Finally. After two years of nothing, the Yankees finally got to see Michael Pineda in action last season. And it was glorious, even if it was only 13 starts. Big Mike pitched to a 1.89 ERA (2.71 FIP) in 76.1 innings across those 13 starts, and, most importantly, he showed his stuff had not been seriously compromised by his shoulder injury. He did lose some velocity — his fastball averaged 95.4 mph in 2011 and 93.3 mph in 2014 — but not a career-sabotaging amount.
Last year was sort of a feeling out period for the Yankees and Pineda. The team had no idea what he could do following two lost seasons and I don’t think Pineda did either. Sure, he was confident (he’s always confident), but the hitters were going to tell him how good he was after the injury. And they told him he was still good. Pineda has yet to hold up over a full season in pinstripes, though we know more about him now than we did at this time last year, and that affects his role on the 2015 Yankees.
Yankees Need: A Full Season
Pineda was great last year but only in flashes. He missed nearly four months with a teres major strain the Yankees officially called a “shoulder” injury in their press release. Pineda pulled a muscle in his back near his shoulder, basically. The injury limited him to those 13 starts, the only 13 he’s made in three years with New York.
The Yankees need Pineda to get over that physical hump now. He’s now three years removed from shoulder surgery and they want to see him out there for 30 starts. It’s time. They need him to do it because other pitchers in the rotation carry injury concerns and because they want him to lead the rotation. Remember, the Yankees acquired Pineda hoping he would have developed into their ace by now. That didn’t happen. The next step now is to be someone who takes the ball every fifth day.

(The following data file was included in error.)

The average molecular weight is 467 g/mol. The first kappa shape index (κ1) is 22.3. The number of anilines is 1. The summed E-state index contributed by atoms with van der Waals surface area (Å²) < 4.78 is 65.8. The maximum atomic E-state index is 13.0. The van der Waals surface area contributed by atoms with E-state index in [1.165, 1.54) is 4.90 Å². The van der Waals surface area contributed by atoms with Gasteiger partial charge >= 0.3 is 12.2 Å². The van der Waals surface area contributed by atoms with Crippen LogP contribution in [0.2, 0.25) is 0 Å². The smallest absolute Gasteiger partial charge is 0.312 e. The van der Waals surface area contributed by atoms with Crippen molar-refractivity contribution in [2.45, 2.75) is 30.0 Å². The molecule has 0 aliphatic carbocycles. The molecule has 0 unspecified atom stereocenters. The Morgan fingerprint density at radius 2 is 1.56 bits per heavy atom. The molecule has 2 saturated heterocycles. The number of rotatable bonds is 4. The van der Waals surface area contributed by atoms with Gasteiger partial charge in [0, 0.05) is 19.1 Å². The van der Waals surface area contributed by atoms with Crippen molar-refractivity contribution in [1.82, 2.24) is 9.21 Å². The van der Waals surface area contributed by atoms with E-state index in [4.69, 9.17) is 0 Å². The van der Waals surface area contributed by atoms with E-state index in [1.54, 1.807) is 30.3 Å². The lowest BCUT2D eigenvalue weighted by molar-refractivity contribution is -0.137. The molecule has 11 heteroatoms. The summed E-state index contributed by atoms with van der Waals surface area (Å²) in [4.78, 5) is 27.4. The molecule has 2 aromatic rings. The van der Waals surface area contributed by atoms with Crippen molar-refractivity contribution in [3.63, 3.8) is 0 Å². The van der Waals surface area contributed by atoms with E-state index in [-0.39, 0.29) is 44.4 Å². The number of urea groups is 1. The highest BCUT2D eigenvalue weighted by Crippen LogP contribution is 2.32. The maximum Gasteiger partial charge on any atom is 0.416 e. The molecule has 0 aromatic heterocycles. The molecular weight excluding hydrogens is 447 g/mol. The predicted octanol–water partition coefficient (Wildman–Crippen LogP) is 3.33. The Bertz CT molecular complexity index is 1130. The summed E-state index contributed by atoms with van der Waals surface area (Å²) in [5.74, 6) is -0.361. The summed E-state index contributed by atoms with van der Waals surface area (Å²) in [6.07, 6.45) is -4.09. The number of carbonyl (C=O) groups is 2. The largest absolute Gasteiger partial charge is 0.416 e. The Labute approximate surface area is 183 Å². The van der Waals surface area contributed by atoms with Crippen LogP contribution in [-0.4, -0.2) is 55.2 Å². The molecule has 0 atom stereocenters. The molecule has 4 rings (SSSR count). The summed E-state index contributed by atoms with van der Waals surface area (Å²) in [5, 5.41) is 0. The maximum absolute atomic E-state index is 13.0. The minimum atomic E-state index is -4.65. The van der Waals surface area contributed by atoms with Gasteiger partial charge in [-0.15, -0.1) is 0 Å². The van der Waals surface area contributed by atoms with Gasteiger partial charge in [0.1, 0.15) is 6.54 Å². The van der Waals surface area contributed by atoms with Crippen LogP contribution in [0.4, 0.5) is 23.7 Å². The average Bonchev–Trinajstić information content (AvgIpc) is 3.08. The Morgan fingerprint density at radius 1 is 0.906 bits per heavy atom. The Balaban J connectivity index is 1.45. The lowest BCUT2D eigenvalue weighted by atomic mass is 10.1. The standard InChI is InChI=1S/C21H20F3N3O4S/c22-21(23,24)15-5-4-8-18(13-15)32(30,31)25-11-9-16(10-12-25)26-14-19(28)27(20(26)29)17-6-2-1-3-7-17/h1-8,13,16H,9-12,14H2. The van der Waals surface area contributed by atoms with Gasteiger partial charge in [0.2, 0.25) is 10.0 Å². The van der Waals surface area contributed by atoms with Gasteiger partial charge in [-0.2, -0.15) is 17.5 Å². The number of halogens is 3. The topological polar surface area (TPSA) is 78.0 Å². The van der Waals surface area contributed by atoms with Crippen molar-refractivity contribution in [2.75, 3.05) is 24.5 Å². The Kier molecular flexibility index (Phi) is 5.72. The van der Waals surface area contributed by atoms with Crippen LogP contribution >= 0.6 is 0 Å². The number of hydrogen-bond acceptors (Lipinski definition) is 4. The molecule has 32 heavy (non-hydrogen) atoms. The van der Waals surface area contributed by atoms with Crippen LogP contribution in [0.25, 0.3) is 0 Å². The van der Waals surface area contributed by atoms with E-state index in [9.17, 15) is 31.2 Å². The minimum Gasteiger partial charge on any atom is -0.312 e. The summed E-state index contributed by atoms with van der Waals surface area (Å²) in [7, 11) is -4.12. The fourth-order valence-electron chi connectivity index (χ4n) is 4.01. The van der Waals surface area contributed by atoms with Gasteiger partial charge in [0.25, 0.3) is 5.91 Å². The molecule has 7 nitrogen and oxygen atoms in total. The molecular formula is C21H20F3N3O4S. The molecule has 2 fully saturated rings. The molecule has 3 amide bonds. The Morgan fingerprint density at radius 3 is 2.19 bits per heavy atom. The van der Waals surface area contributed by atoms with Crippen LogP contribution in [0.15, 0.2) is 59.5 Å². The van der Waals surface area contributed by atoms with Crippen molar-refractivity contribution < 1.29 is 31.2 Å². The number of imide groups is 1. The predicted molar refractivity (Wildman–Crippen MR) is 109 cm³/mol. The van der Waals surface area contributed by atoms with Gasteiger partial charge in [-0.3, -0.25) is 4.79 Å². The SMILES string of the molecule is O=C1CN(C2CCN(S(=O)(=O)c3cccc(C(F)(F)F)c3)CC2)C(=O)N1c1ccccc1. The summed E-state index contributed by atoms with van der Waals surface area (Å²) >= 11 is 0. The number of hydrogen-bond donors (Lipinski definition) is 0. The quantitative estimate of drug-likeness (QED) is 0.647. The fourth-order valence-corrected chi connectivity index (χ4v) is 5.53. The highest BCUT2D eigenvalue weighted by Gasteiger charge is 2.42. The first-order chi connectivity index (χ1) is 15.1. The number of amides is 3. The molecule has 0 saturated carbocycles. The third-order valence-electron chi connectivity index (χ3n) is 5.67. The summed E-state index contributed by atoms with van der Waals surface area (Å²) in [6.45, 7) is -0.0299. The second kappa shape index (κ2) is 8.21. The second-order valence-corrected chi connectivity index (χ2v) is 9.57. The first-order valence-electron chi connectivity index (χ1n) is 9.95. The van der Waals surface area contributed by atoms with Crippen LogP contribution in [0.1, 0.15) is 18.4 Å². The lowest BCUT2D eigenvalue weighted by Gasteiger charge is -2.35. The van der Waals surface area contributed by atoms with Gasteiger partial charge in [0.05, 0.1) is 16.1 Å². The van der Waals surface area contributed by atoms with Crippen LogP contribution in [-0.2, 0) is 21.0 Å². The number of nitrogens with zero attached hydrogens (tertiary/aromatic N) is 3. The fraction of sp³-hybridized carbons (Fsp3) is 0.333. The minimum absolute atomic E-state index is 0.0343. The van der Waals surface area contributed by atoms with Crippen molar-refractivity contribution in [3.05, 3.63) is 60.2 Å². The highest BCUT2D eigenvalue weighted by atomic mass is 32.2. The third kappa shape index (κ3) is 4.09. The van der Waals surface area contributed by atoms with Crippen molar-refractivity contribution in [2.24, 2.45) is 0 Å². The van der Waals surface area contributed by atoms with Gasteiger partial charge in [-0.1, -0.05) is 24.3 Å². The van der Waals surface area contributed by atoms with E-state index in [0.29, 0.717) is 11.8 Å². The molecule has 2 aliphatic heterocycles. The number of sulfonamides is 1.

Pineda Can: Just Go Out There And Pitch
Pitchers who have major shoulder surgery tend to continue having problems throughout their careers. Pineda is young and strong, so maybe he has a better chance of staying healthy than a veteran pitcher who undergoes a similar procedure, but we don’t know that for sure. I wouldn’t say I feel confident in Pineda staying healthy this summer, but I do think it’s important to note his injury last year was just a muscle pull. There was nothing wrong with his surgically repaired labrum. That’s encouraging in a lesser of two evils kinda way. Otherwise no one knows if Pineda’s physically capable of making 30 starts after his shoulder surgery. The only thing he can do is pitch as his body allows, that’s all.